February 17, 2018

Classic iMonk: The Poetry of the Bible

Light Snow. Photo by David Cornwell

I have a Sunday off this week! While we’re in Valparaiso, enjoying our grandkids, here is an excerpt for you from a post by Michael Spencer that was originally published in February 2007.

• • •

The Bible not only contains poetry, but it is poetic in its entire vision of reality. Poetic language is frequently Biblical language. The Psalms, Proverbs and prophets are all poetic expressions. Many of the teachings of Jesus, and even some of Paul’s most sublime theological passages, are poetic in form and intent.

The church needs poets to interpret the scripture. Sorry theologians, but most of you have a depressingly poor eye for poetry, poetic meaning and the poet’s worldview. Turning the whole scripture into systematics is fine, but if someone took Shakespeare’s sonnets and turned them into a systematics text, I’d feel like a crime was being committed.

I listen to a lot of uneducated preachers, and some educated ones, that can’t be trusted around any metaphor or simple example of poetic parallelism. When a different word appears, they believe a different doctrine is taught. It’s not a failure of theology or of knowledge of the meaning of words. It’s a failure of poetic appreciation.

A second reason that we need poets is to keep the poetic imagination of God’s people alive. Eugene Peterson has written extensively on this, and I recommend any of his works of Biblical exposition as good examples of the holy and helpful use of the poetic imagination.

The word “imagination” has an impoverished life among today’s evangelicals. “Imagination” seems to mean “lie of the devil,” and “danger to your eternal soul” to many regular believers. Poets, of course, work in the imagination like painters work with color or farmers work with soil. They are not simply “rhymers.” They encourage us to see with the imagination; to live with the intensity of poetic insight and the awareness of poetic reality.

Contemporary evangelicalism tends toward the twin poles of a lecture hall and an entertainment venue. If imagination can find a place in keeping church from being boring, there may be some welcome for the poet, but the true influence and power of the imagination in finding the depth, beauty and holiness of life is rarely part of contemporary evangelicalism. Our poetics must fit into the card section of the local Christian bookstore.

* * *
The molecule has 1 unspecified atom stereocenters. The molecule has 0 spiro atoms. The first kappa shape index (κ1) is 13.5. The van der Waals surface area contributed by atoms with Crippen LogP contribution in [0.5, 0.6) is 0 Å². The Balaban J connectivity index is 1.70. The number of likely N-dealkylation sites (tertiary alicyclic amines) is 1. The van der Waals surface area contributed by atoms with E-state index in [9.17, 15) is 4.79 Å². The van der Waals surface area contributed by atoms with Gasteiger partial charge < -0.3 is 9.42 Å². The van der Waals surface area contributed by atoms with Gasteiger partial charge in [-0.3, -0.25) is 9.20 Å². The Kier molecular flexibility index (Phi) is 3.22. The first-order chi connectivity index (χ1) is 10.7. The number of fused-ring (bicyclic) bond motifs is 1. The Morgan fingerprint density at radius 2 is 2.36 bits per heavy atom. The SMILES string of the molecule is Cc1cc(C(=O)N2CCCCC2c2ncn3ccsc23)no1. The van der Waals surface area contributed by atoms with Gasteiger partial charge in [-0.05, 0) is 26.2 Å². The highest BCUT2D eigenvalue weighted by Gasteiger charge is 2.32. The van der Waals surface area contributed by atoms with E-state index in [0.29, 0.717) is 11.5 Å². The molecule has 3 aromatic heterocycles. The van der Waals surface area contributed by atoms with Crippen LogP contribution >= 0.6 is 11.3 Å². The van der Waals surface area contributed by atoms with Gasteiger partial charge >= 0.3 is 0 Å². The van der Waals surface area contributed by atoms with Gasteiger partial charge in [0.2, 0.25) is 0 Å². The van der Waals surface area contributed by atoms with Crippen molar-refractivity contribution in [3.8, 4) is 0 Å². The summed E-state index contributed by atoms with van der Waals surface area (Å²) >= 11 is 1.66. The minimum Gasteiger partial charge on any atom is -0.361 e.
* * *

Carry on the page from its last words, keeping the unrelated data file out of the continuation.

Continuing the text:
An impoverished imagination manifests itself in all kinds of ways. Evangelicals don’t see the world as poets see it. They tend toward pessimism, materialism and the unquestioning acceptance of the values of the corporation and the capitalist. Imagination is a “troubler of Israel,” asking Christians to see the world as charged with the glory and significance of God.

In his book, Reversed Thunder: The Revelation of John and the Praying Imagination, Peterson points to the book of Revelation, in particular, as a casualty of a failed imagination, leaving us with a very ugly literalism and the notion that God is more of a Hollywood producer than the Triune Lord of all history and creation. Studying Revelation with evangelicals these days is like examining a schematic with engineers. We need the poets to rescue us.

Of course, we need the poets to enhance our worship. Not just with more lyrics to more contemporary choruses, but with more words that encourage serious, God-centered, heart-stirring musical and artistic expression. Our churches are devoid of great poetry, and the reason is not only because we have become a banal, shallow generation that cannot appreciate. It is because we seldom, if ever, give the poets any place at all. We are, as Ed Stetzer recently said, quite efficient at convincing many creatives–especially non-musical ones–that we have little use for their offerings and gifts.

I wonder what it would take for the average church to allow a poet regular access to the congregation, in order to write, read, share and facilitate reflection on life via poetry? What kind of church would invite the poets to come and tell us what they see and feel? Could we ever be open enough to the spirit to let the words of the poets come into our communities to describe what our tired rhetoric can no longer communicate? What kind of generous, expectant mindset does it take to realize that the language of the traditional Protestant sermon isn’t always the music of our lives? That sometimes, the poet is the one who has the word or the Word?

We need poets because of their honesty. Evangelicalism isn’t known for authenticity, and that may be a large reason poets haven’t had much of a life in the church. Their voices are often the voices of doubt and pain. They don’t promise us answers in the last stanza. I’m sure many Christians who have the poetic voice would be afraid to let some of their best work be read by their Christian friends. The judgments would be quick and plentiful. We have little mercy on those who break our unwritten “codes” of “what Christians are supposed to say.”

Mostly, I’d like to see the church value and encourage the poet because we suffer from a failure of pastorally, missionally useful language in evangelicalism. Our ambiguity about reading scripture in worship, our preference for the dialect of preachers (from dogmaticians to comedians), our need to put the outline on Powerpoint: all of it betrays a paucity of language.

Poetic language is intense and compact; it is full of experience and comes to us differently than the “heard it all before again and again” language of the typical evangelical sermon.

The church needs its poetry. It needs its Psalms and Song of Solomon. It needs its Donne and Hopkins. It needs to invite the Dickinsons and Frosts to come in out of the cold and into the warm light of faith’s sun. It needs the words of the unknown poets waiting to be heard. But this means confessing that the language of science and exegesis and theological precision are not the language of lament, experience, solitude, celebration or even worship. We may have to confess that the poets, and not the pundits and culture warriors, are the ones with the most power to speak.

Comments

  1. This post doesn’t seem complete without a poem…if only we knew someone who was a master of haiku 😉